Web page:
Trees and Human Comfort in Urban Areas
The most important contribution of trees to amelioration of urban microclimate is in interception of solar radiation. Shielding of long-wave radiation by trees has usually been underemphasized. Transpiration by trees may be important in urban energy budgets, but the total effect of transpiration by city trees is not well understood. Use of trees for control of air flow requires care because in summer increased wind speed is desired, but in winter trees can greatly increase human comfort by reducing wind speed. Metabolism and photosynthesis by trees have no significant impact on microclimate.
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Document Type: Journal Article
Affiliations: Research Forest Meteorologist, USDA Forest Service, Northeastern Forest Experiment Station, Pennington, N. J.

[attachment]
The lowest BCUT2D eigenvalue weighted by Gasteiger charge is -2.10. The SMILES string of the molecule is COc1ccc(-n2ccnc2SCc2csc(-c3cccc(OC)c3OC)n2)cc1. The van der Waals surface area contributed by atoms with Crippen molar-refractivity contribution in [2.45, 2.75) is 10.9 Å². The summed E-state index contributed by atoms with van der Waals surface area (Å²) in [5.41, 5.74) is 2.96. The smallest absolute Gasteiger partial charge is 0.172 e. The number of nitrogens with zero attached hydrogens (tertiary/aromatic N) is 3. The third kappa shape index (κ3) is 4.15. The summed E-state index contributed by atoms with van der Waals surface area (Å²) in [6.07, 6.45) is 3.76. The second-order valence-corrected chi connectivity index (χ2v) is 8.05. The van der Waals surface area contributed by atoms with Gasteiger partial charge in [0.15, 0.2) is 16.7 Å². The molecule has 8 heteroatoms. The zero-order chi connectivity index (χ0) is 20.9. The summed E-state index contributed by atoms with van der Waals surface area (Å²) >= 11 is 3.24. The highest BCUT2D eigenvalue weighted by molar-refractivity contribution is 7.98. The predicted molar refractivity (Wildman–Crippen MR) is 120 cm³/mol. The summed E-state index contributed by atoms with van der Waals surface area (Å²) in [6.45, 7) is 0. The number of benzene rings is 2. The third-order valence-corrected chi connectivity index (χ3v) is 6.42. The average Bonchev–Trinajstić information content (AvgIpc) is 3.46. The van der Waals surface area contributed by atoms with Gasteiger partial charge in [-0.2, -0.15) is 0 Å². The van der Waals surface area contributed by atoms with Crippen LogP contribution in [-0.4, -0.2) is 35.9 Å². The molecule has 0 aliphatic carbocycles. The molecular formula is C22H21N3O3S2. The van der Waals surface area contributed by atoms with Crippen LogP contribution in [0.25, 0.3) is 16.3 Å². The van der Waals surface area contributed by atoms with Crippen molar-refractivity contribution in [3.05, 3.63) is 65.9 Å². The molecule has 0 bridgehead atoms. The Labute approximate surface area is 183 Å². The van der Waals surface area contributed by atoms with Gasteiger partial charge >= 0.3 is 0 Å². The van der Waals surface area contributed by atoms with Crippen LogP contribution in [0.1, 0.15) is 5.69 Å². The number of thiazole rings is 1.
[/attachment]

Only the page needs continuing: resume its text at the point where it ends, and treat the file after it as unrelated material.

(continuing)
Publication date: 1974-08-01
The Journal of Forestry is the most widely circulated scholarly forestry journal in the world. In print since 1902, the Journal has received several national awards for excellence. The mission of the Journal of Forestry is to advance the profession of forestry by keeping forest management professionals informed about significant developments and ideas in the many facets of forestry: economics, education and communication, entomology and pathology, fire, forest ecology, geospatial technologies, history, international forestry, measurements, policy, recreation, silviculture, social sciences, soils and hydrology, urban and community forestry, utilization and engineering, and wildlife management. The Journal is published bimonthly: January, March, May, July, September, and November.
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